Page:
SALT LAKE CITY — Long ago, in a different era of college football, then-Ute coach Jim Fassel was one day doing a Bear Bryant impersonation, drawling out the words just as the old coach might have.
“The fans will remembuh,” Fassel said, “the games of Novembuh.”
That was before December games existed for the Utes. Now it’s a different narrative. Thus the Utes opened spring practice Monday with considerable optimism. Short memory is a boon to coach Kyle Whittingham, who is coming off his worst season since 2013, when the Utes finished 2-7 in conference and failed to make a bowl game. Last year, they were just 3-6 in the Pac-12 and 6-6 overall, before the Heart of Dallas Bowl arrived.
Yet there is a modest buzz about the team. That happens when you wrap up the year with a surprisingly easy 30-14 win over a Big 12 team. The victory over West Virginia inched the Utes above .500 and saved them from a failed season.
If you’re Whittingham, who holds the best bowl win percentage (11-1) in football history, that last game matters.
For him, December is the hap-happiest time of the year.
“It left a good taste in our mouth,” Whittingham said, before qualifying that a 7-6 season isn’t that good. “We did lose those three close ones but that’s football, and hopefully this year we’ll be able to win our share of those close games.”
On the outside, the Ute coaches are playing it cool — upbeat but restrained. That’s how Whittingham rolls. He has good years and mediocre ones, but his teams always play the final bar fortissimo. Ten weeks after dumping the Mountaineers, it’s time to start back up. Although Whittingham has never been one to indulge in speculation, that doesn’t deter the ticket-buying public. Preseason sales are brisk, despite the Utes having just one starting defensive lineman returning.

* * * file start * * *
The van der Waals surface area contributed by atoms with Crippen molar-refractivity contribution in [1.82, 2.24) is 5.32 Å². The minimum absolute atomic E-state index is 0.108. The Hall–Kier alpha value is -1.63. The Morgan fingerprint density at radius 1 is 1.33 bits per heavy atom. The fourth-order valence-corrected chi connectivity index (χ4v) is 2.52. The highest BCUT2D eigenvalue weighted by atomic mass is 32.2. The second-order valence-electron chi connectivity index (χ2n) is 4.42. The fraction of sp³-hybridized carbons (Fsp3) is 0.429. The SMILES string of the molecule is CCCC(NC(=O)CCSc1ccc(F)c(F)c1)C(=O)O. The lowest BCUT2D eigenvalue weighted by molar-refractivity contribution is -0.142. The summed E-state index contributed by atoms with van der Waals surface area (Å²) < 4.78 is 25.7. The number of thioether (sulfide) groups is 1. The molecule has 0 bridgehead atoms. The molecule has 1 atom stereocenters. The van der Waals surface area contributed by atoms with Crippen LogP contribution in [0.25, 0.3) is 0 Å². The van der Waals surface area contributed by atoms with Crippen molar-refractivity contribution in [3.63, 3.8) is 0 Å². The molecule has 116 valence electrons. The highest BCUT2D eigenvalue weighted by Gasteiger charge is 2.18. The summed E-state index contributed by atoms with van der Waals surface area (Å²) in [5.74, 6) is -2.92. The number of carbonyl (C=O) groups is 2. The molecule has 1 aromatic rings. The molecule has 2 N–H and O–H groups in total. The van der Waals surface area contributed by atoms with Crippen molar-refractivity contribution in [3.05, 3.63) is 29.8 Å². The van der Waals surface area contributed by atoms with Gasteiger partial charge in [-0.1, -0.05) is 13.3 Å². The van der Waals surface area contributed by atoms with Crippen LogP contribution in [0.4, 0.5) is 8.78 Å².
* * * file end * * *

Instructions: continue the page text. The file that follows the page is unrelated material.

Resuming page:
Respected magazine Athlon Sports & Life, in January, had Utah picked second in the South Division, saying the Utes “could push USC for the South Division crown.” San Jose Mercury News writer Jon Wilner picked the Utes third in the South but added "a division title wouldn’t be a complete surprise."
There is suspense surrounding the return of multi-talented receiver Britain Covey from an LDS mission, but he isn’t practicing this spring. Then there’s the newly minted quarterback race. Last year’s starter, Tyler Huntley, is likely to retain his position, but freshman Jack Tuttle could play, unless redshirt freshman Jason Shelley steps in. That’s because Huntley plays as though every game were his last — which it could be. Running free is his specialty.
Mayhem, though, is the specialty of many a linebacker.
So the Utes really do need to get four-star freshman Tuttle up to speed quickly, with or without Shelley.
“He doesn’t look like a kid that’s been playing high school football,” Whittingham assured.
A regular Fast Track Jack.
Huntley isn’t made of glass, but at 6-foot-1, 190 pounds, the damages add up. He started 10 games, but missed three with injuries in 2017. More revealing is that he was second on the team in rushing touchdowns, proving he regularly puts himself in harm’s way.
Tuttle, who chose Utah over Alabama, LSU, Arizona State, Wisconsin and others, is rated the No. 4 pro-style quarterback in the country. He led his prep team to a 12-1 record in San Diego County. If this sounds familiar, it should. Former Ute Alex Smith, who spent the last 13 years in the NFL, prepped in San Diego, too.
So the karma is good in that regard.
How much the Utes might tweak their offense to accommodate Tuttle, if at all, is murky. Offensive coordinator Troy Taylor isn’t saying anything would be overhauled. However, he did admit “you do what you do, but when you’ve got a guy like Brit (Covey), you’re really dumb if you don’t utilize him in what he’s good at.”
That goes for other players, too, he said.
Despite last year’s six losses, the Utes can take solace in knowing three of them (USC, Stanford and Washington) were by a combined seven points. In a normally productive month, they were 0 for October. Yet by Jan. 1, Utah fans seemed to have moved on fairly well.
The Utes’ schedule should be slightly easier this year, with games against Washington, USC and Oregon at home.
Regardless, Monday was an all-around optimistic late winter day at the U. If Whittingham has learned anything in his 25 years coaching at Utah, it’s that fans really do largely remember how the team closes out. Luckily for him, happy endings are his specialty.